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Old 12-11-09, 02:44 PM
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I can swap a cartridge in about 56 seconds I think it was.

I'd rather swap a cartridge than a complete circ anyday.

Unless your getting something for that 20 bucks then why bother spending it.
 
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Old 12-11-09, 02:49 PM
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Originally Posted by JamesNJ View Post
... but it doesn't seem to make any sense to have replacement cartridges when swapping the whole unit is only $20 more.
Point well taken. In which case, I would recommend keeping a spare pump. With my luck, my pump would shoot craps on New Years Day with the temperature -20.

The cartridge is the only moving part in the pump - and replacing the cartridge is quite a bit easier than the whole pump. But, it you have a spare pump, you can always pull the cartridge out of it if that is the problem.
 
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Old 12-11-09, 09:21 PM
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air in your system is always bad. first, air means oxygen, which means rust.
also,air conducts no heat and may impede the flow of water.

you need to determine how the air gets in, first.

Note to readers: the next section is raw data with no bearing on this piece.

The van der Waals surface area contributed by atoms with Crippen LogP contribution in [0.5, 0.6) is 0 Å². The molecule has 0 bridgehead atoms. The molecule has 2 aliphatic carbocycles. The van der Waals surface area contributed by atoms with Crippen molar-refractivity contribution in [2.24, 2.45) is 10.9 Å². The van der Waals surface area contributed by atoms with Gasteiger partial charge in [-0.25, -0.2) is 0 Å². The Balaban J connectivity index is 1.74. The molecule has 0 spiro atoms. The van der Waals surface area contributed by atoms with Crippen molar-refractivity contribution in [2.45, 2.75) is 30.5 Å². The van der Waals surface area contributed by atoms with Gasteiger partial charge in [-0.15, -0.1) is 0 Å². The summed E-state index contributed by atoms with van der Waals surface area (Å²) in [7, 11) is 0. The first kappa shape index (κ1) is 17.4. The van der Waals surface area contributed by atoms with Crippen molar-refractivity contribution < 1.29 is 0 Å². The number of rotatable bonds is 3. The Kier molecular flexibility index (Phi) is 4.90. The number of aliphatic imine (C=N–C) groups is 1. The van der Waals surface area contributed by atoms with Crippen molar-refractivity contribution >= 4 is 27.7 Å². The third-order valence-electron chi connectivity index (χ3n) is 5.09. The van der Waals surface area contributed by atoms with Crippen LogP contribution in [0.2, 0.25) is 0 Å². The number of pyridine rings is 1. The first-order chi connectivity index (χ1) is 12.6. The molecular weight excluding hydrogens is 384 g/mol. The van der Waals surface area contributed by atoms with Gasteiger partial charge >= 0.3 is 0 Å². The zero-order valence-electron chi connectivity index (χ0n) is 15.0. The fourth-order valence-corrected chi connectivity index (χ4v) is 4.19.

any fresh water entering the system, to replace leaked out water, will carry dissolved air, which is one reason why you dont want leaks. Not to mention that water in a house on the floor or inside the walls is undesirable.
 
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Old 12-12-09, 02:22 AM
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How replace the cartridge ?

How do u replace the cartridge on one of these Taco007 ?
What tools do you need ?
Does water come out or no ?
Thanks
 
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Old 12-15-09, 04:23 PM
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5/16" nut driver.

Shut off the water at each side of the circulator (hopefully someone installed shut off flanges or isolation valves).
TURN OFF POWER, of course, undo 4 bolts, pull can off, pull cartridge out, put cartridge in, tighten bottom bolts almost, litley snug top bolts.
Turn on suction valve and burp circ by loosening the top screws a bit until water comes out.

If you are in an area that will be damaged by water, as in a finished area over wood or something, you would do well to place a basin under the area. Water will come out through the process
 
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Old 12-15-09, 05:28 PM
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If there are no isolation valves? What then?
 
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Old 12-15-09, 05:33 PM
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Hehe,

You know what next :-)

Time to drain the system, and put isolation flanges on
 
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Old 12-15-09, 05:44 PM
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Sure I do! just not sure that Phil does... and playing 'devil's advocate' a bit ya know.
 
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Old 02-21-15, 11:39 AM
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wmoda, I've moved your question to a new thread, you should be able to find it easily.